To market, to market…there’s nothing like a local farmers market to feed the soul and the stomach!

It’s a privilege I never take for granted and I love to share it. In fact, one of my favorite cooking class days is our early morning trip to the market. I say early because instead of beginning our day at 10:30 we leave the house at 8:30.  My reasoning is sound – if we get to the market any later, we’ll spend more time standing in line than enjoying the colors, sounds, aromas and tastes that the market entails.  Because the market in France isn’t just a place to buy food and clothing – 501 levis anyone? – but a place to see your friends, stay in touch, have a social moment amidst the abundance. All of this means markets are crowded and no one is in a hurry.

coffee Calvados

Café Calva

FIRST STOP, A FAVORITE CAFE

We set out for the market and our first stop is always a café.   There we do as the locals do and fuel up with an espresso or café crème or, occasionally, a “cafe Calva.” This is a small glass of the local apple brandy, Calvados, which you either down in one gulp, or nurse along with your espresso.

fish merchant

Fish merchant taking a break

blood sausage

Blood sausage from the charcutier

ladies rabbits

They’ve got rabbits!

WHICH FARMERS AND MAKERS ARE THE FAVORITES

From there, we visit local fruit and vegetable growers, a fish merchant or two, a charcutier who insists on offering a sample of blood sausage, a Norman specialty. We never miss the live animal section, which has really mostly clucking fowl and rabbits destined for the farmyard. Then we fan out so that each person can pursue their special interest AND fulfill their assignment, which is to find something they’ve never tried before, or always wanted to cook.

Lauren picnic

Our market picnic, with Lauren

OFF ON OUR OWN–WHAT WILL EVERYONE FIND?I never know what people will choose, but I’m confident it will be delicious and will go perfectly with the dishes I’ve planned.  This week was an exceptional success. We had kippers from the English Channel and black radishes, Reine Claude (greengage) plums, and fat, fresh shell beans.  We had end-of-season strawberries which seemed to contain all of the deliciousness of the season.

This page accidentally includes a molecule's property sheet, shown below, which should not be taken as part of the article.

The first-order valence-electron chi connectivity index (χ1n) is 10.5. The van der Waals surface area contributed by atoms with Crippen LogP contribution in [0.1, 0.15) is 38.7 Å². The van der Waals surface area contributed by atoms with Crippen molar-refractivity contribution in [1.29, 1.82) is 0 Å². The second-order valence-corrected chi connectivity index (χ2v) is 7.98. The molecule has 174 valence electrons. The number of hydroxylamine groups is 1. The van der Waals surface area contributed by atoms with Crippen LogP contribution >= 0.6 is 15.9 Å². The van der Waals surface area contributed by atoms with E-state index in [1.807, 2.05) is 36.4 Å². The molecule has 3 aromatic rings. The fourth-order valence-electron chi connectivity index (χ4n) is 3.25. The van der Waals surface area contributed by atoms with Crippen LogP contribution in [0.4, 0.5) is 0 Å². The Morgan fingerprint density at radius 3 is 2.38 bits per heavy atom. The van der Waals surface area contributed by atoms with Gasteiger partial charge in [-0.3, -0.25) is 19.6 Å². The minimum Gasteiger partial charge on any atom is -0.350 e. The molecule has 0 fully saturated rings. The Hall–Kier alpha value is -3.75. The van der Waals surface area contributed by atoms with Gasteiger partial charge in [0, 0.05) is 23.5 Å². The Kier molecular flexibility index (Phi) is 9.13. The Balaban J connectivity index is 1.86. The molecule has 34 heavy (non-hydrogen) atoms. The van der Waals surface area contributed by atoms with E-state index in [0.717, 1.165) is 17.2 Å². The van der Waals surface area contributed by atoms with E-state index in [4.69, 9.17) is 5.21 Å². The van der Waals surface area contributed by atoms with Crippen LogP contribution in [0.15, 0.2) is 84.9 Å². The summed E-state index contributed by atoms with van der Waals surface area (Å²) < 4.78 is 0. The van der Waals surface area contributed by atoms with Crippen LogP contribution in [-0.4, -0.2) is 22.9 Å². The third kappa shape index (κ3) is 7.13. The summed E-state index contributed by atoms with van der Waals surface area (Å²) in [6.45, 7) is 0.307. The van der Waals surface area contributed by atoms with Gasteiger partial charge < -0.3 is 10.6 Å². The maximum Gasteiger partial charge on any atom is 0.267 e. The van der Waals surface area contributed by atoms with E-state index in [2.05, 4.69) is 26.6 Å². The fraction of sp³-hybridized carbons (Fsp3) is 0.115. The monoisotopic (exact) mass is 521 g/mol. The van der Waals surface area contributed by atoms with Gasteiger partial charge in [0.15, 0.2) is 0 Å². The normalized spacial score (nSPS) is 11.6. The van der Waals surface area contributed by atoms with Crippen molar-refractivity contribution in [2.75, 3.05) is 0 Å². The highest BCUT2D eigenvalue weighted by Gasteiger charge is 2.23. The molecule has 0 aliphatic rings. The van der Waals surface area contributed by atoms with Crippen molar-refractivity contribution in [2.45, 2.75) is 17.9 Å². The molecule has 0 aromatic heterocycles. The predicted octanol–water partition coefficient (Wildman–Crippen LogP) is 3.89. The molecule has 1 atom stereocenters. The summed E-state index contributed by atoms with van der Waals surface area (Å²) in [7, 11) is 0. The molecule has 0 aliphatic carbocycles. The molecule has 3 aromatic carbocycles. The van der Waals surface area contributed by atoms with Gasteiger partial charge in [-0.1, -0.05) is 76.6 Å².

I never know what people will choose, but I’m confident it will be delicious and will go perfectly with the dishes I’ve planned.  This week was an exceptional success. We had kippers from the English Channel and black radishes, Reine Claude (greengage) plums, and fat, fresh shell beans.  We had end-of-season strawberries which seemed to contain all of summer’s flavor, freshly made peppery pork sausage, tiny, sweet mussels from Arromanches, and fresh eggs from the farm.

great students

Great students

THEN BACK TO THE KITCHEN

We cooked the mussels in apple cider, the kippers were transformed into a gorgeous, caper-studded pate, the sausages were roasted with garlic and tomatoes, and a rotisserie chicken was served with its lightly curried onion sauce. As for those fresh shell beans, they were braised with savory from the garden and tossed with hazelnut oil and fleur de sel to make one of the finest dishes of fall.

Here’s what some of our students have had to say about classes at On Rue Tatin.  We’d love to have you at our next class. Here’s the upcoming schedule.  Which class will you be at?

“We had the most amazing time with you! Loved every minute of it. The cooking and the laughs. It was such a fun thing for us to get to do together.”  Kristina K  

“It’s very exciting , chef Susan it’s profesional,very nice , kind, happy a beautiful human being. I really enjoy working with her!” Elenisse M

“I took Susan’s morning market class in Paris last week and thought it was the best cooking class I have ever taken. If you ever find yourself in her neighborhood, or her in yours, you owe it to yourself to go cook with her!” Katie M.

We stood in the kitchen to eat our mint-flecked omelette while it was blistering hot, then took our glasses of sparkling cider into the dining room to meander through our wonderful On Rue Tatin market  “picnic,” which was really a market feast.  It couldn’t have been simpler, fresher, more seasonal, more local. And a good time was had by all. Merci to a wonderful group and BON APPETIT!

 

mint omeletteMint Omelette

Print Recipe
Mint Omelet
Mint Omelet
Servings
Ingredients
  • 6 large eggs
  • 1/4 teaspoon fine sea salt
  • 1/3 cup peppermint leaves rinsed and patted dry, loosely packed
  • 1/4 cup finely grated Parmigiano-Reggiano
  • Pinch hot paprika
  • 1 tablespoon extra-virgin olive oil
Servings
Ingredients
  • 6 large eggs
  • 1/4 teaspoon fine sea salt
  • 1/3 cup peppermint leaves rinsed and patted dry, loosely packed
  • 1/4 cup finely grated Parmigiano-Reggiano
  • Pinch hot paprika
  • 1 tablespoon extra-virgin olive oil
Mint Omelet
Instructions
  1. Whisk together the eggs and salt in a large bowl just until they are broken up. Mince the mint and whisk it immediately into the eggs along with the cheese. Season lightly with hot paprika.
  2. Heat the oil in a 9-1/2 inch non-stick skillet over medium-high heat until it is hot but not smoking. Add the eggs, which will puff up, and cook, using a spatula to pull the eggs back from the edges of the skillet as they solidify, allowing the uncooked egg from the center to run out to the edges. When the omelette is evenly set on the bottom but there is still a fair amount of uncooked egg on top, cover the pan and let it cook until the surface of the omelette is nearly cooked through, about 4 minutes. Flip the omelette out onto a large plate, then slide it back into the pan and continue cooking until it is just cooked through, about 2 minutes. Slide back out onto a large plate and either eat hot, or at room temperature.
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